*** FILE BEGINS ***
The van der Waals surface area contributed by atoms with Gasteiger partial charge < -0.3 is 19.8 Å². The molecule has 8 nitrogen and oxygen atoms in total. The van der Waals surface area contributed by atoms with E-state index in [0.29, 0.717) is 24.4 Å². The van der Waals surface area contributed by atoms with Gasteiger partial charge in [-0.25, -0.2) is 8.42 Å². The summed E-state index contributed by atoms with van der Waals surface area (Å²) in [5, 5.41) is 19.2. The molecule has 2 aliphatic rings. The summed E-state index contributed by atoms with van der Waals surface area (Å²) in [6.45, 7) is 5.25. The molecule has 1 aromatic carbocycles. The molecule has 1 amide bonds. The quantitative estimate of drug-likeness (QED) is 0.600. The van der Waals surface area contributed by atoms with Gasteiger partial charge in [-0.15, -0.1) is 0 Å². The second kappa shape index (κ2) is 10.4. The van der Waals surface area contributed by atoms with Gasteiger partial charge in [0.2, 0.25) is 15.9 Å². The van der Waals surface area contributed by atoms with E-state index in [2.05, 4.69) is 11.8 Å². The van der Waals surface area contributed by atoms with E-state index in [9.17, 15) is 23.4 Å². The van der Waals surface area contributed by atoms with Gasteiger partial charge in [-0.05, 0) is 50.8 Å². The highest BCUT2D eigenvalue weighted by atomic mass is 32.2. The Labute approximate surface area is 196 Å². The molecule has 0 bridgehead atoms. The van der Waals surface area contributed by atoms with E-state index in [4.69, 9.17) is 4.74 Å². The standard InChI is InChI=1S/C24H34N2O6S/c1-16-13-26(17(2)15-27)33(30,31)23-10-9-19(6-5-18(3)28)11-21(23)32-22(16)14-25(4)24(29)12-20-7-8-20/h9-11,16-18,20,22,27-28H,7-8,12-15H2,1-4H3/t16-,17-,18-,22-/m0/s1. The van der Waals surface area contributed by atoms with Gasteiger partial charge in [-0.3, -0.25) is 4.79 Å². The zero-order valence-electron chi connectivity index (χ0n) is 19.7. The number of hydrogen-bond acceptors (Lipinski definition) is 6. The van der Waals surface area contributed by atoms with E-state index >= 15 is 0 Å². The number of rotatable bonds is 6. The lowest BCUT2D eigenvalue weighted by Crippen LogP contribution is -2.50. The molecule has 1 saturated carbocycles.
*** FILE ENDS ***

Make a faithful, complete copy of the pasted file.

The van der Waals surface area contributed by atoms with Gasteiger partial charge < -0.3 is 19.8 Å². The molecule has 8 nitrogen and oxygen atoms in total. The van der Waals surface area contributed by atoms with E-state index in [0.29, 0.717) is 24.4 Å². The van der Waals surface area contributed by atoms with Gasteiger partial charge in [-0.25, -0.2) is 8.42 Å². The summed E-state index contributed by atoms with van der Waals surface area (Å²) in [5, 5.41) is 19.2. The molecule has 2 aliphatic rings. The summed E-state index contributed by atoms with van der Waals surface area (Å²) in [6.45, 7) is 5.25. The molecule has 1 aromatic carbocycles. The molecule has 1 amide bonds. The quantitative estimate of drug-likeness (QED) is 0.600. The van der Waals surface area contributed by atoms with Gasteiger partial charge in [-0.15, -0.1) is 0 Å². The second kappa shape index (κ2) is 10.4. The van der Waals surface area contributed by atoms with Gasteiger partial charge in [0.2, 0.25) is 15.9 Å². The van der Waals surface area contributed by atoms with E-state index in [2.05, 4.69) is 11.8 Å². The van der Waals surface area contributed by atoms with E-state index in [9.17, 15) is 23.4 Å². The van der Waals surface area contributed by atoms with Gasteiger partial charge in [-0.05, 0) is 50.8 Å². The highest BCUT2D eigenvalue weighted by atomic mass is 32.2. The Labute approximate surface area is 196 Å². The molecule has 0 bridgehead atoms. The van der Waals surface area contributed by atoms with E-state index in [4.69, 9.17) is 4.74 Å². The standard InChI is InChI=1S/C24H34N2O6S/c1-16-13-26(17(2)15-27)33(30,31)23-10-9-19(6-5-18(3)28)11-21(23)32-22(16)14-25(4)24(29)12-20-7-8-20/h9-11,16-18,20,22,27-28H,7-8,12-15H2,1-4H3/t16-,17-,18-,22-/m0/s1. The van der Waals surface area contributed by atoms with Gasteiger partial charge in [-0.3, -0.25) is 4.79 Å². The zero-order valence-electron chi connectivity index (χ0n) is 19.7. The number of hydrogen-bond acceptors (Lipinski definition) is 6. The van der Waals surface area contributed by atoms with E-state index >= 15 is 0 Å². The number of rotatable bonds is 6. The lowest BCUT2D eigenvalue weighted by Crippen LogP contribution is -2.50. The molecule has 1 saturated carbocycles.